Results 1-10of 14 Reviews
January 20, 2010
From journal Arizona
by Kellie R.
January 4, 2006
From journal Bird's Eye View of Turkey Day
April 22, 2003
From journal Sensational Sedona
by wanderer 2005
September 7, 2005
The atmosphere here is that of artsy meets the Southwest, with everything from hand-blown glass and handmade shoes to paintings, pottery, silver, leather, silk, music boxes, and even furniture. The plaza was originally conceived as an artist’s community in the 1970s, and it’s not unusual to see an artist working on one of their latest pieces. It’s best to take your time walking through this beautiful plaza, because you never know what’s around the next corner or through the next archway. Cobblestone walkways and fountains trickling make this truly a one-of-a-kind shopping event.
Wedding also take place in this plaza. There’s a small chapel on the grounds that is the perfect location for a spring wedding, as is the beautiful courtyards. Don’t be surprised to see a wedding party or two.
Parking is free on the grounds as well as across the street. Getting in and out of the center can be a little difficult, as the road that it sits on (Highway 179) is a major thoroughfare for the city and gets very busy. There are several public restrooms on the grounds as well as drinking fountains. Comfortable shoes a recommended, as there are stairs and cobblestone walkways.
From journal Spiritual Sedona
Little Rock,, Arkansas
May 9, 2001
From journal The red, red rocks of Sedona
by Shock Man
April 28, 2003
The only downside is the traffic getting out. I recommend going with the traffic rather than turning across it when leaving. You can turn around a block or two down the street far more easily than waiting for a break in traffic.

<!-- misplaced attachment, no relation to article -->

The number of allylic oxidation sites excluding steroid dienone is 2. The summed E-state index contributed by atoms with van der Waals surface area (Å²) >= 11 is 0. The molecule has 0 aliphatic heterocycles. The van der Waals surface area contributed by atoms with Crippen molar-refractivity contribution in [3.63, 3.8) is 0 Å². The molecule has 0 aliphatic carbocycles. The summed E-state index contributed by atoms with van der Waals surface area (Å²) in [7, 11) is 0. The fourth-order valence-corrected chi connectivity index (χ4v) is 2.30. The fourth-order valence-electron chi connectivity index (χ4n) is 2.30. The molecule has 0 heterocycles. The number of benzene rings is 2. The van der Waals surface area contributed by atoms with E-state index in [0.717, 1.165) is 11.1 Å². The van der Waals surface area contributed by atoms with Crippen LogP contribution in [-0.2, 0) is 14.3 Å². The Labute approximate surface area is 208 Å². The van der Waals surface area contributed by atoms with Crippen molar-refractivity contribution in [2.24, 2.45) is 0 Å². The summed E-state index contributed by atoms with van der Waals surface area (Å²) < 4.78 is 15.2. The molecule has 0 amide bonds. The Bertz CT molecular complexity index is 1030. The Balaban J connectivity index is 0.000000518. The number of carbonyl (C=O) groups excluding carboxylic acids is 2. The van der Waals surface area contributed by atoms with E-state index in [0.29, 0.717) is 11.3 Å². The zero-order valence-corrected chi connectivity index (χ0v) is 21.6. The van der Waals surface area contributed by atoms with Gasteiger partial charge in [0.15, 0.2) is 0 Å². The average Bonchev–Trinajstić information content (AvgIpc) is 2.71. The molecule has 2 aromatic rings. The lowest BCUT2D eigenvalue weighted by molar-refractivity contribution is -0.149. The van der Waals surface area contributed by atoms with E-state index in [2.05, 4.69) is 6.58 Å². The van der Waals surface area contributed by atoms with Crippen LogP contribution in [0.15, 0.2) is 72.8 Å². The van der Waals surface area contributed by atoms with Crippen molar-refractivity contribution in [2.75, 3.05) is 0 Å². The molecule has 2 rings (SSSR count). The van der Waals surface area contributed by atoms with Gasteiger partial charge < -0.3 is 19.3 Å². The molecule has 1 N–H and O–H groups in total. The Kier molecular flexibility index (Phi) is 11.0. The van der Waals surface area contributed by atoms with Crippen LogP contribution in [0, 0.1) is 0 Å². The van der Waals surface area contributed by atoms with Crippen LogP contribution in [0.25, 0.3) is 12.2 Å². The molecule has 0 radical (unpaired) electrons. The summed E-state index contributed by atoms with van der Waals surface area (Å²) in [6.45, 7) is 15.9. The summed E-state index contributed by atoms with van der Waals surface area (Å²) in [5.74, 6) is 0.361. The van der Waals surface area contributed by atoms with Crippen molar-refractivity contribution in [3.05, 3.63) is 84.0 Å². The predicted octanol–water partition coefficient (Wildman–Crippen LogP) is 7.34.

From journal Spring in Sedona
seal beach, California
January 4, 2001
From journal Sedona-Not just for hiking
Charlotte, North Carolina
April 28, 2001
From journal Sedona: Health and Fitness in the Desert
by two cruisers
June 21, 2006
From journal Road Trip to Las Vegas and Beyond
November 30, 2005
Spend a day at Tlaquepaque after a day of hiking, jeeping and enjoying the strenuous activites that Sedona offers. Tlaquepaque is an artist village and landmark since the 1970s, the dream come true of Abe Miller. As you twist and turn through the four courtyards (you will swear there were more), there are fountains, flowers, scupture, restaurants and stopping places you won't want to resist.
Named for a suburb of Guadalajara, within a short time, more than 40 shops filled the niches. Wander around, sit by the fountains, peek in the shops, nibble on the great food. Tlaquepaque is a place to relax. The artists have brought their work outside for you to enjoy whether wondering at the wind scuptures or posing in the funky metal art work chairs. A shortcut down Canyon Road, easily accessible although the parking lot can be a bit hair raising.
The Sedona Trolleys might be a better choice if you want to maintain that wonderful feeling of tranquility. There are also several festivals like the Cinco de Mayo Ballet, the Fiesta, and the Luniminaras but don't worry if you miss an event. This is a place for languid relaxations, smiles at the surprises around the corners and a day of relaxation that will make you come back.
From journal Sedona, Arizona: Leave Everything Behind and Enjoy